m (Text replace - "[[Category:Computers and information processing" to "[[Category:Computing and electronics")
|(One intermediate revision by one user not shown)|
|Line 7:||Line 7:|
Latest revision as of 16:00, 22 July 2014
Pasquale Pistorio’s pioneering efforts helped improve the microelectronics industry in Europe and formed one of the world’s top semiconductor manufacturers. Pistorio merged Italy’s SGS Group with France’s Thomson Semiconducteurs during the 1980s to form what is today known as STMicroelectronics. In 1980, Pistorio left Motorola Corporation while general manager of its International Semiconductor Division to take on the challenge of reviving the only remaining microelectronics company in his native Italy. As chief executive officer of the SGS Group, Pistorio transformed the struggling company into a successful semiconductor manufacturer. This led to the merger with Thomson in 1987, which positioned the newly formed company, then known as SGS-Thomson Microelectronics, as a strong international competitor. Pistorio’s leadership skills were crucial in overcoming the anxieties and mistrust initially involved with this first-of-its-kind merger of equals in a very competitive industry. His vision and leadership helped overcome the diverse social, economic, and political landscape in Europe to successfully add and merge companies in France, Italy, the United Kingdom, and the United States. Pistorio was also a key driver of advanced technology research groups that helped Europe close the technology gap with the rest of the world as companies learned that competitors could become respected partners for the good of the industry. An advocate of environmental protection who believes that environmentally friendly companies are more financially competitive, Pistorio also has a special interest in bridging the imbalance between those with access to technology and those without.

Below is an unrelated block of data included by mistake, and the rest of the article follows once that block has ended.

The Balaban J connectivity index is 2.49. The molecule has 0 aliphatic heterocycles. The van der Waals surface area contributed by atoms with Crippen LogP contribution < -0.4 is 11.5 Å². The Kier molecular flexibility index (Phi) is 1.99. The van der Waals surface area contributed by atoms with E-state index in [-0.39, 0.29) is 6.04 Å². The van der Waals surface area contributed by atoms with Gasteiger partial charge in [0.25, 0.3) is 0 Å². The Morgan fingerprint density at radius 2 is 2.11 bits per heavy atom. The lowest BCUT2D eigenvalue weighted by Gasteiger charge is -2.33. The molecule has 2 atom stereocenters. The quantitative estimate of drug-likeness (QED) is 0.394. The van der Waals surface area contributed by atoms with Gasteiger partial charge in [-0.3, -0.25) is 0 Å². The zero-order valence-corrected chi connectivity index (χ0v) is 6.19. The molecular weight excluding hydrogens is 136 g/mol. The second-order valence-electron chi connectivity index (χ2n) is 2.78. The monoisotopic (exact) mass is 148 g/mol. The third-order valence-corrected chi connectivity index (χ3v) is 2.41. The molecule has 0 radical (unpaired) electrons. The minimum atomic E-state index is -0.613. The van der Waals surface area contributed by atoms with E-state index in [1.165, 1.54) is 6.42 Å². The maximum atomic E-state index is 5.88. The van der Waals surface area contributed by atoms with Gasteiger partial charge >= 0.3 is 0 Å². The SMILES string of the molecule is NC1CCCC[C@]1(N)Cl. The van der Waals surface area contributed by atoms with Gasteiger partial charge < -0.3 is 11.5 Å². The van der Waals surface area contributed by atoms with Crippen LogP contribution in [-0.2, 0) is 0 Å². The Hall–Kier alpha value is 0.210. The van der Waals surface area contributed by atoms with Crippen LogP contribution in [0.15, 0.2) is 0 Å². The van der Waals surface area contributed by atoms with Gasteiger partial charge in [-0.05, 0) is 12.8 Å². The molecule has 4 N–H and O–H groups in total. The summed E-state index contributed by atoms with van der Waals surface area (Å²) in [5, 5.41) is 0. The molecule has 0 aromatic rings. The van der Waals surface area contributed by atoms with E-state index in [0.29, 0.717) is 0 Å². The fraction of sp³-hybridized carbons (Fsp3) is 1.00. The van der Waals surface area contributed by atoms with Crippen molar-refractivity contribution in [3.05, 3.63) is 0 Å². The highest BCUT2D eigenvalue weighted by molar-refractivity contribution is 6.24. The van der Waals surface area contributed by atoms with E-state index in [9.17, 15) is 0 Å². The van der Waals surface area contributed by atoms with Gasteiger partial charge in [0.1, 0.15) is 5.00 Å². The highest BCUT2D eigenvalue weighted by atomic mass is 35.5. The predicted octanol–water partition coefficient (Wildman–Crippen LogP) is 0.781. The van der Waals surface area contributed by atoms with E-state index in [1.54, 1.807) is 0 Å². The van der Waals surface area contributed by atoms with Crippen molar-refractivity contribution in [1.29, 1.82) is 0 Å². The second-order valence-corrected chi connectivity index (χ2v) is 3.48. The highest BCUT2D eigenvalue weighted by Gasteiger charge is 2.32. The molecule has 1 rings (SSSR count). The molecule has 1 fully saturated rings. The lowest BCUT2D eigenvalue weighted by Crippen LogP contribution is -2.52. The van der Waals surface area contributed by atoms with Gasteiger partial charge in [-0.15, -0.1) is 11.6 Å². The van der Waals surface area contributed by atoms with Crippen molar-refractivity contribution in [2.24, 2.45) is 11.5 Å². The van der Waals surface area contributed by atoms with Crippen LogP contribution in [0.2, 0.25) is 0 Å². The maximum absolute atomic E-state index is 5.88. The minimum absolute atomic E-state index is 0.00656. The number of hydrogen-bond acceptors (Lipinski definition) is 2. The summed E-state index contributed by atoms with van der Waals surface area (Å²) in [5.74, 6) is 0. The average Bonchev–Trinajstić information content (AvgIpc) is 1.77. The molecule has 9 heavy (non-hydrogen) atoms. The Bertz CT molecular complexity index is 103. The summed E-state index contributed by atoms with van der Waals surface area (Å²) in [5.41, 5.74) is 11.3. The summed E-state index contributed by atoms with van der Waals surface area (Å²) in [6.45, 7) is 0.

Pistorio retired from STMicroelectronics, Geneva, Switzerland, as president and chief executive officer in 2005 and is the company’s honorary chairman. In 2011 he received the IEEE Robert N. Noyce Medal for "contributions to, and leadership in, the technology, business and environmental development of the global semiconductor and electronics industry.”